Thursday, January 25, 2007
Seattle desperately needs to reconnect with its waterfront- we can do better than souvenir shops and uninteresting industrial buildings. But how to deal with railroads and highways? The new park offers one approach - a partial lid zigzagging from the top of the bluff down to the shore, but it won't work farther south - with or without a viaduct.
The railroad was originally built as a trestle over the lower beach and was later backfilled and expanded to provide room for Alaska Way. The topography still provides a pretty good sense of where the original bluff and beach were located - in some places a very long way back from the current shoreline. All the land in these pictures is fill.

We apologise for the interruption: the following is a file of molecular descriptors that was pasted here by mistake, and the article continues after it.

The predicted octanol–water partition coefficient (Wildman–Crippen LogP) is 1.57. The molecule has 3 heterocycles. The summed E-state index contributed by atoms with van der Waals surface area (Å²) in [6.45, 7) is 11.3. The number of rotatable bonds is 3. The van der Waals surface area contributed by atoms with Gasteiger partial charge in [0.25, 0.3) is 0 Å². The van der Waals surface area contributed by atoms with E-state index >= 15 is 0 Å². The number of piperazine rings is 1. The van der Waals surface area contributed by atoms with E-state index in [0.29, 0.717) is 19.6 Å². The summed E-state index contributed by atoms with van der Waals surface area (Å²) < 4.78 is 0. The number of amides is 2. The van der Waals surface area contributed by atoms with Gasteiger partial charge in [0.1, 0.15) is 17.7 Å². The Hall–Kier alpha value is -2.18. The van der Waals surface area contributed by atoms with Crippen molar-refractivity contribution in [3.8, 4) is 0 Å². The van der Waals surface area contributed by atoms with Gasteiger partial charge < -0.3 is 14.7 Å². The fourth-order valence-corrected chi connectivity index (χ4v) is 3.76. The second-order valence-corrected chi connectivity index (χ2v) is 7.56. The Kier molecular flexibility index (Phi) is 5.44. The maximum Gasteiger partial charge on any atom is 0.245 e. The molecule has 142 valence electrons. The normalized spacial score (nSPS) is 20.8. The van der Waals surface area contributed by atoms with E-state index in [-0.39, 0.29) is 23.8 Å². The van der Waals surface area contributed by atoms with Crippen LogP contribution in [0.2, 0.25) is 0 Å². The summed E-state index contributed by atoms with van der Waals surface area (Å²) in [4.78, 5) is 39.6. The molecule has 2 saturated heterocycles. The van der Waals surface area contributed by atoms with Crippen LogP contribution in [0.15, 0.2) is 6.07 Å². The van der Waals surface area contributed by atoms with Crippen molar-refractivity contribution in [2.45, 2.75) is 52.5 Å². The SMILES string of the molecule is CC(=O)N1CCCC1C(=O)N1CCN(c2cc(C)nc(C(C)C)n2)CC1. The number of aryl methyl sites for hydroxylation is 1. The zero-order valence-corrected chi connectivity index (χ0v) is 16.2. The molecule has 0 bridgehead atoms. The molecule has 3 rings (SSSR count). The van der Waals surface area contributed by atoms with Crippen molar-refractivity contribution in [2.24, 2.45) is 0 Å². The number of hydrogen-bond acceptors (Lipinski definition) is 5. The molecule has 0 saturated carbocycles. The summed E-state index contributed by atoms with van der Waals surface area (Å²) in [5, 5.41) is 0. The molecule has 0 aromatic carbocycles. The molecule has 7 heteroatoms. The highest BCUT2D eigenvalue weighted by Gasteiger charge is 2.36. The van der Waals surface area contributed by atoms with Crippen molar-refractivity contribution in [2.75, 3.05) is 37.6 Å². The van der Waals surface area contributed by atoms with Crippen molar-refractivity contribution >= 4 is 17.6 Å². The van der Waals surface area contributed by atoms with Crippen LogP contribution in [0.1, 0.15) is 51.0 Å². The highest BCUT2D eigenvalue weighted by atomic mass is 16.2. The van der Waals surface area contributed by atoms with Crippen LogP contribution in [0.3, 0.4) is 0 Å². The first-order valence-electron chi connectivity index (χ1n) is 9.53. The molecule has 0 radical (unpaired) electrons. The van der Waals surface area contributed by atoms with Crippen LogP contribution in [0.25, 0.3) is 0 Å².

Does this beach have a name? Sculpture Park Beach? Artificial pocket beaches on industrial shorelines are an interesting notion, but require some careful planning. I've been hearing about this one for some time, but this is the first time I've seen it. It seems like a nice aesthetic and recreational element to an otherwise stark shoreline, though I wonder how much biological value it offers.